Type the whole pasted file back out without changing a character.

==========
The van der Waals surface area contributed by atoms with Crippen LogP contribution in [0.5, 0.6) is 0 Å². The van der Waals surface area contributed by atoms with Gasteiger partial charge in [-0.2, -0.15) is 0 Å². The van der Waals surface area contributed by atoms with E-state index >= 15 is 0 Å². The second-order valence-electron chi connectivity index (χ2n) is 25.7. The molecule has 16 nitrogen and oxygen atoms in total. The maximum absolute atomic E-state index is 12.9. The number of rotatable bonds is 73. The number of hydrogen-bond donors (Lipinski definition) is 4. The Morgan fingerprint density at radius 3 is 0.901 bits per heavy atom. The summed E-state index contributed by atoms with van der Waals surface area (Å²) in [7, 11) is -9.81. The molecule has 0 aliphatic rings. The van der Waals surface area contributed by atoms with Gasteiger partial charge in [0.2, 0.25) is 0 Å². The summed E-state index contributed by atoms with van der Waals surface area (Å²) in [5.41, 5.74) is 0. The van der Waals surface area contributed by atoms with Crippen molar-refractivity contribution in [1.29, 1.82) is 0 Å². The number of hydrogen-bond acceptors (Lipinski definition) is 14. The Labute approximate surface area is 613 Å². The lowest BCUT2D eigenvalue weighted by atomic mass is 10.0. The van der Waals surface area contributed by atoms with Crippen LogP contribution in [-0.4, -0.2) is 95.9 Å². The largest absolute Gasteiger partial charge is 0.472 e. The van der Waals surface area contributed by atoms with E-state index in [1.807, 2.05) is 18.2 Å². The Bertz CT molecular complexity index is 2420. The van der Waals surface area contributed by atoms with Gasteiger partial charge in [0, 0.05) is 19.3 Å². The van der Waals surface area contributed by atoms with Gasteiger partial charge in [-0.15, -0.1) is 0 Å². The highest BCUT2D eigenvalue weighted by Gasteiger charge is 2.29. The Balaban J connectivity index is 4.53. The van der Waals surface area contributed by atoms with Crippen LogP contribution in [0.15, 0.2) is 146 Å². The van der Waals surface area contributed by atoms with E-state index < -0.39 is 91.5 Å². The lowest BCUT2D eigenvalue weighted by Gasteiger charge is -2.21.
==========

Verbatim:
The van der Waals surface area contributed by atoms with Crippen LogP contribution in [0.5, 0.6) is 0 Å². The van der Waals surface area contributed by atoms with Gasteiger partial charge in [-0.2, -0.15) is 0 Å². The van der Waals surface area contributed by atoms with E-state index >= 15 is 0 Å². The second-order valence-electron chi connectivity index (χ2n) is 25.7. The molecule has 16 nitrogen and oxygen atoms in total. The maximum absolute atomic E-state index is 12.9. The number of rotatable bonds is 73. The number of hydrogen-bond donors (Lipinski definition) is 4. The Morgan fingerprint density at radius 3 is 0.901 bits per heavy atom. The summed E-state index contributed by atoms with van der Waals surface area (Å²) in [7, 11) is -9.81. The molecule has 0 aliphatic rings. The van der Waals surface area contributed by atoms with Gasteiger partial charge in [0.2, 0.25) is 0 Å². The summed E-state index contributed by atoms with van der Waals surface area (Å²) in [5.41, 5.74) is 0. The van der Waals surface area contributed by atoms with Crippen molar-refractivity contribution in [1.29, 1.82) is 0 Å². The number of hydrogen-bond acceptors (Lipinski definition) is 14. The Labute approximate surface area is 613 Å². The lowest BCUT2D eigenvalue weighted by atomic mass is 10.0. The van der Waals surface area contributed by atoms with Crippen LogP contribution in [-0.4, -0.2) is 95.9 Å². The largest absolute Gasteiger partial charge is 0.472 e. The van der Waals surface area contributed by atoms with E-state index in [1.807, 2.05) is 18.2 Å². The Bertz CT molecular complexity index is 2420. The van der Waals surface area contributed by atoms with Gasteiger partial charge in [0, 0.05) is 19.3 Å². The van der Waals surface area contributed by atoms with Gasteiger partial charge in [-0.15, -0.1) is 0 Å². The highest BCUT2D eigenvalue weighted by Gasteiger charge is 2.29. The Balaban J connectivity index is 4.53. The van der Waals surface area contributed by atoms with Crippen LogP contribution in [0.15, 0.2) is 146 Å². The van der Waals surface area contributed by atoms with E-state index < -0.39 is 91.5 Å². The lowest BCUT2D eigenvalue weighted by Gasteiger charge is -2.21.